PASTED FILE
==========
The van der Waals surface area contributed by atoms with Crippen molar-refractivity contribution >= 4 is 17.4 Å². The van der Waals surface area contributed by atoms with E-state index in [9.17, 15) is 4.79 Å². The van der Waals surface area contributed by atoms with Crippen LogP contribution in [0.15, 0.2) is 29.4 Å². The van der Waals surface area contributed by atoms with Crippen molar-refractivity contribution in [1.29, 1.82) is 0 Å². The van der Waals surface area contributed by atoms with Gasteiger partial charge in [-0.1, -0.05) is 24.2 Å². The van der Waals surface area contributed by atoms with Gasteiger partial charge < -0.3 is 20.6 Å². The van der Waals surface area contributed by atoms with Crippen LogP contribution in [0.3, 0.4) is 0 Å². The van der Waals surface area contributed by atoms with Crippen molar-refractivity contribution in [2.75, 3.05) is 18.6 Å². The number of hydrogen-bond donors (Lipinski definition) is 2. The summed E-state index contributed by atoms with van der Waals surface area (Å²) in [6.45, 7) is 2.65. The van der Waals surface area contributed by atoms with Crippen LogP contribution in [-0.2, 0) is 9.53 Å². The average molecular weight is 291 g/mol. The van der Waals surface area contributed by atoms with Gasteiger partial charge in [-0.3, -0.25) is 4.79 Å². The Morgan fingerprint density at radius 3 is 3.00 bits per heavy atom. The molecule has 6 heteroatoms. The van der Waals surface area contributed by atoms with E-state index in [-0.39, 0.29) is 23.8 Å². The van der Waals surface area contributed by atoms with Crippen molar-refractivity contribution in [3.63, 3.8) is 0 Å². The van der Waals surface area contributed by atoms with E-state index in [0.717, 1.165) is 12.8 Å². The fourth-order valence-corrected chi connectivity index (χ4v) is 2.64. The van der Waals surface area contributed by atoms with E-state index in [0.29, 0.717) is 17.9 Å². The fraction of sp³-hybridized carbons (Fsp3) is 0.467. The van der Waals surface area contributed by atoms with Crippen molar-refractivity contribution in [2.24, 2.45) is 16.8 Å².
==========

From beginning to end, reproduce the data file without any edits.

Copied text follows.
The van der Waals surface area contributed by atoms with Crippen molar-refractivity contribution >= 4 is 17.4 Å². The van der Waals surface area contributed by atoms with E-state index in [9.17, 15) is 4.79 Å². The van der Waals surface area contributed by atoms with Crippen LogP contribution in [0.15, 0.2) is 29.4 Å². The van der Waals surface area contributed by atoms with Crippen molar-refractivity contribution in [1.29, 1.82) is 0 Å². The van der Waals surface area contributed by atoms with Gasteiger partial charge in [-0.1, -0.05) is 24.2 Å². The van der Waals surface area contributed by atoms with Gasteiger partial charge < -0.3 is 20.6 Å². The van der Waals surface area contributed by atoms with Crippen LogP contribution in [0.3, 0.4) is 0 Å². The van der Waals surface area contributed by atoms with Crippen molar-refractivity contribution in [2.75, 3.05) is 18.6 Å². The number of hydrogen-bond donors (Lipinski definition) is 2. The summed E-state index contributed by atoms with van der Waals surface area (Å²) in [6.45, 7) is 2.65. The van der Waals surface area contributed by atoms with Crippen LogP contribution in [-0.2, 0) is 9.53 Å². The average molecular weight is 291 g/mol. The van der Waals surface area contributed by atoms with Gasteiger partial charge in [-0.3, -0.25) is 4.79 Å². The Morgan fingerprint density at radius 3 is 3.00 bits per heavy atom. The molecule has 6 heteroatoms. The van der Waals surface area contributed by atoms with E-state index in [-0.39, 0.29) is 23.8 Å². The van der Waals surface area contributed by atoms with Crippen molar-refractivity contribution in [3.63, 3.8) is 0 Å². The van der Waals surface area contributed by atoms with E-state index in [0.717, 1.165) is 12.8 Å². The fourth-order valence-corrected chi connectivity index (χ4v) is 2.64. The van der Waals surface area contributed by atoms with E-state index in [0.29, 0.717) is 17.9 Å². The fraction of sp³-hybridized carbons (Fsp3) is 0.467. The van der Waals surface area contributed by atoms with Crippen molar-refractivity contribution in [2.24, 2.45) is 16.8 Å².